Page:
Two big black bears
in early Gander

The first bear, the better known of the two, wasn’t a bear at all.  But at about 150 or so pounds, he looked like one and certainly had the heart of one.  His name was originally Pal and his size can be imagined from this photo with William Freake, a tall chap on the staff at the Newfoundland Airport in 1938.






Pal was living with a family in the early days of Gander. As he grew larger, the family wondered if such a large dog was right around small children. When he exuberantly and accidentally scratched a little girl’s face, the family figured Pal perhaps needed a new home. Being from Gander but now living in Quebec City, I was happy to learn that it was the 1st Battalion, Royal Rifles of Canada who adopted him.  This regiment, though it has an English name, originated in Quebec City on 28 February 1862 and eventually amalgamated 22 February 1965 with a present day militia regiment, Les Voltigeurs de Québec.

The battalion served in Newfoundland on garrison duty from early November 1940 to August 1941. They changed Pal’s name to Gander and “promoted” him to sergeant, even affixing sergeant stripes to his collar.  And when, in October 1941, they shipped out to Hong Kong, the soldiers took their now-beloved dog with them.



The story of Sgt Gander has been well told elsewhere so suffice it to say that when the Japanese came ashore, they thought that the Canadian had breed a new super-breed of attack dog.  He ran after the Jap soldiers, biting their legs, He stood guard over wounded soldiers and when the Japs threw a grenade into a small group of defenders, he grabbed it  up, but died in the process.  Some years later, a First Day Cover using the photo above was issued in his honour.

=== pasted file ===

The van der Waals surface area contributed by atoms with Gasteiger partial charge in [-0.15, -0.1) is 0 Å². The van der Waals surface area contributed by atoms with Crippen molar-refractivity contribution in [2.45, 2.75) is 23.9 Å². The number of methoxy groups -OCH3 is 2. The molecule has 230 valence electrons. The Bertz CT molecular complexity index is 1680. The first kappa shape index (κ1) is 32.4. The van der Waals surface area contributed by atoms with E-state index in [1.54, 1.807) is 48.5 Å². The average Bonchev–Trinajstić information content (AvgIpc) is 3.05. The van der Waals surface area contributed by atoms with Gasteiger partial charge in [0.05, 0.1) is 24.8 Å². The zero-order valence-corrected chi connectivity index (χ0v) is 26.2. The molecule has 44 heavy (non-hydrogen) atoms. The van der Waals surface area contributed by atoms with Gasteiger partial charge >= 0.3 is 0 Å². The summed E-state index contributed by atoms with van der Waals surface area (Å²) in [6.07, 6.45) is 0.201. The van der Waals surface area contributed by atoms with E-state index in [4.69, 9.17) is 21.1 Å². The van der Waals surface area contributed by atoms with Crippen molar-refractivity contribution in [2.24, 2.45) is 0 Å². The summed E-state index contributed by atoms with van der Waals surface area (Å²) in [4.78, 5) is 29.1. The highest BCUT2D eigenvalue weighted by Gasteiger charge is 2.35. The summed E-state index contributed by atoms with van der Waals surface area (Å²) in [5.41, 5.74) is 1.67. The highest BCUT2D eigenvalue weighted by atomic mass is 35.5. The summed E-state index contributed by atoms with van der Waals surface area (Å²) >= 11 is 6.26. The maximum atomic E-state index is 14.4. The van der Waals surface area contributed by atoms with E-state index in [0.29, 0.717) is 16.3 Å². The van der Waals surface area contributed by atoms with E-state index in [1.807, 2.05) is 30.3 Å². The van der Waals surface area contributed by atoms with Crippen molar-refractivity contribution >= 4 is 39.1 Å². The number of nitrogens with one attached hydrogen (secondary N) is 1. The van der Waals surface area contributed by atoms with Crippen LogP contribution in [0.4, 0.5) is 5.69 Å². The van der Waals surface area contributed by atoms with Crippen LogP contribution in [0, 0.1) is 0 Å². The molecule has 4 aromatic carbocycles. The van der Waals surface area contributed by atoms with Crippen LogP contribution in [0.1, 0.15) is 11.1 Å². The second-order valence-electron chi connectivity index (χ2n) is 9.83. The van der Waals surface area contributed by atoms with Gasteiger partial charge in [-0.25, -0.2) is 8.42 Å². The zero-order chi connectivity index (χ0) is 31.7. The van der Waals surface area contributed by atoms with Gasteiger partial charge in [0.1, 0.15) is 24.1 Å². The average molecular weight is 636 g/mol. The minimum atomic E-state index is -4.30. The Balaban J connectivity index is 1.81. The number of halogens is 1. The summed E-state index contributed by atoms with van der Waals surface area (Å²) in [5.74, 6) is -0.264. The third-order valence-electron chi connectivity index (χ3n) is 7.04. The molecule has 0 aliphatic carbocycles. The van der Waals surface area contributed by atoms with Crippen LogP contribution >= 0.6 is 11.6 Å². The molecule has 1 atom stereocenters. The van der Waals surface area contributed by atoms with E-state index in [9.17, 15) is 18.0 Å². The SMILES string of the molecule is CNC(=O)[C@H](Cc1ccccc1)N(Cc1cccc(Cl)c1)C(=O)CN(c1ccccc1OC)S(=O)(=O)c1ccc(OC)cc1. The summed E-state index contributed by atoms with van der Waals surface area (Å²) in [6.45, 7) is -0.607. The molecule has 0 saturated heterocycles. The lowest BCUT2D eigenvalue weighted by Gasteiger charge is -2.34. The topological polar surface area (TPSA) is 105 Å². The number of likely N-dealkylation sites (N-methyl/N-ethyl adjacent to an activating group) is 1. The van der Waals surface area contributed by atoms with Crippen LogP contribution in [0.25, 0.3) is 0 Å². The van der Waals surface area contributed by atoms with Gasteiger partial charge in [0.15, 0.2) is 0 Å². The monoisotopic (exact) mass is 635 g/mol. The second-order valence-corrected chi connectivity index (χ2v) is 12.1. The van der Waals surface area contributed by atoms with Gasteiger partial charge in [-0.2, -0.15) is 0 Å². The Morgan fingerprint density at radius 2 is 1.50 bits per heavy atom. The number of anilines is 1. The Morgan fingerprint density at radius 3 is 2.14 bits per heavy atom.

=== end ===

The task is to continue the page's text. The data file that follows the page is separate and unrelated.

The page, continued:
On October 27, 2000, the People's Dispensary for Sick Animals awarded Sgt Gander the Dickin Medal, more or less an animal equivalent to the Victoria Cross.  At the insistence of survivors of the battle, his name was listed with those of 1975 men and two women on the Hong Kong Veterans Memorial Wall in Ottawa.

In Gander Heritage Memorial Park, near the Cenotaph, a statue of Sgt. Gander will shortly stand proudly alongside a statue of an enlisted soldier forming one of the centerpieces of the park.

The other bear in early Gander history was a real one, the kind that would normally have one skittering for cover.



He took up permanent residence in Gander in the summer of 1936 as the first wave of workers arrived.  As a young bear scrounging for food, he got to liking the leftovers the cook threw to him. Rumour has it that the bear liked the food better than the workers did, so no doubt he was well fed.  There was not a lot to do in those days, so feeding the bear was great entertainment.



In the photo below, the young man feeding the bear is Steve Walsh (who later worked for Allied Aviation).  The man standing is his father, Steve Walsh, Sr. who was Section Foreman of the Railway at Gander until around 1949.







In fact he became quite tame and to the workers in early Gander, he was a much a pet as Sgt Gander. He was so tame that he wore a red ribbon around his neck as he wandered around Gander. Only one day he wandered onto a runway and was killed by a military aircraft.

Funny when you think of it, the two “bears”, maybe ten thousand miles a part got killed because of the same war.